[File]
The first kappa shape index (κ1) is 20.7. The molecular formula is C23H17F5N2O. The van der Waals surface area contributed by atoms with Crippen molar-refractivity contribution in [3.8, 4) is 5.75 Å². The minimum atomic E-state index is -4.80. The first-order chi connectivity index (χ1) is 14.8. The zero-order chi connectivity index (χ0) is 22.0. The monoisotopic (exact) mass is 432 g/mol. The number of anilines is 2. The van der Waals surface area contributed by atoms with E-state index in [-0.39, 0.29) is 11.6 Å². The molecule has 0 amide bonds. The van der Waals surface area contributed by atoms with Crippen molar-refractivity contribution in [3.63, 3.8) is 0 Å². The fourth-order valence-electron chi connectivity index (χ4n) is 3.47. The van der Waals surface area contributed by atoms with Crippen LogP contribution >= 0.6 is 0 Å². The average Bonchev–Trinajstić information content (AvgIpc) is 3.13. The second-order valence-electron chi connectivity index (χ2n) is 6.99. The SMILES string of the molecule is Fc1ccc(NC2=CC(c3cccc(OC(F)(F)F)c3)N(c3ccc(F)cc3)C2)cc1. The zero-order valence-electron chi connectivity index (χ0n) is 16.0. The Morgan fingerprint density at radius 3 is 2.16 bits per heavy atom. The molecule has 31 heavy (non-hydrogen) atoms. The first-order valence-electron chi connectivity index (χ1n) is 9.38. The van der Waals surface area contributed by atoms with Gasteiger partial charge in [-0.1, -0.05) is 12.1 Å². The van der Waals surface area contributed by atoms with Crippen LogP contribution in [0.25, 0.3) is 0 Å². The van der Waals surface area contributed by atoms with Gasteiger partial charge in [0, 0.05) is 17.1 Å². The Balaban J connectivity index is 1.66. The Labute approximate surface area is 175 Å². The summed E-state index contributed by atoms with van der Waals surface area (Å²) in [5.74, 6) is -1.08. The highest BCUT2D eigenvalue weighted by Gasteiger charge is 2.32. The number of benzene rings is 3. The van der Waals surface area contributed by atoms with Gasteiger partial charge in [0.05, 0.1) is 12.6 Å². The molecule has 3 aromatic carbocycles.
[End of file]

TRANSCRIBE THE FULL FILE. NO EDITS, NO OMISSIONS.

The first kappa shape index (κ1) is 20.7. The molecular formula is C23H17F5N2O. The van der Waals surface area contributed by atoms with Crippen molar-refractivity contribution in [3.8, 4) is 5.75 Å². The minimum atomic E-state index is -4.80. The first-order chi connectivity index (χ1) is 14.8. The zero-order chi connectivity index (χ0) is 22.0. The monoisotopic (exact) mass is 432 g/mol. The number of anilines is 2. The van der Waals surface area contributed by atoms with E-state index in [-0.39, 0.29) is 11.6 Å². The molecule has 0 amide bonds. The van der Waals surface area contributed by atoms with Crippen molar-refractivity contribution in [3.63, 3.8) is 0 Å². The fourth-order valence-electron chi connectivity index (χ4n) is 3.47. The van der Waals surface area contributed by atoms with Crippen LogP contribution >= 0.6 is 0 Å². The average Bonchev–Trinajstić information content (AvgIpc) is 3.13. The second-order valence-electron chi connectivity index (χ2n) is 6.99. The SMILES string of the molecule is Fc1ccc(NC2=CC(c3cccc(OC(F)(F)F)c3)N(c3ccc(F)cc3)C2)cc1. The zero-order valence-electron chi connectivity index (χ0n) is 16.0. The Morgan fingerprint density at radius 3 is 2.16 bits per heavy atom. The molecule has 31 heavy (non-hydrogen) atoms. The first-order valence-electron chi connectivity index (χ1n) is 9.38. The van der Waals surface area contributed by atoms with Gasteiger partial charge in [-0.1, -0.05) is 12.1 Å². The van der Waals surface area contributed by atoms with Crippen LogP contribution in [0.25, 0.3) is 0 Å². The van der Waals surface area contributed by atoms with Gasteiger partial charge in [0, 0.05) is 17.1 Å². The Balaban J connectivity index is 1.66. The Labute approximate surface area is 175 Å². The summed E-state index contributed by atoms with van der Waals surface area (Å²) in [5.74, 6) is -1.08. The highest BCUT2D eigenvalue weighted by Gasteiger charge is 2.32. The number of benzene rings is 3. The van der Waals surface area contributed by atoms with Gasteiger partial charge in [0.05, 0.1) is 12.6 Å². The molecule has 3 aromatic carbocycles.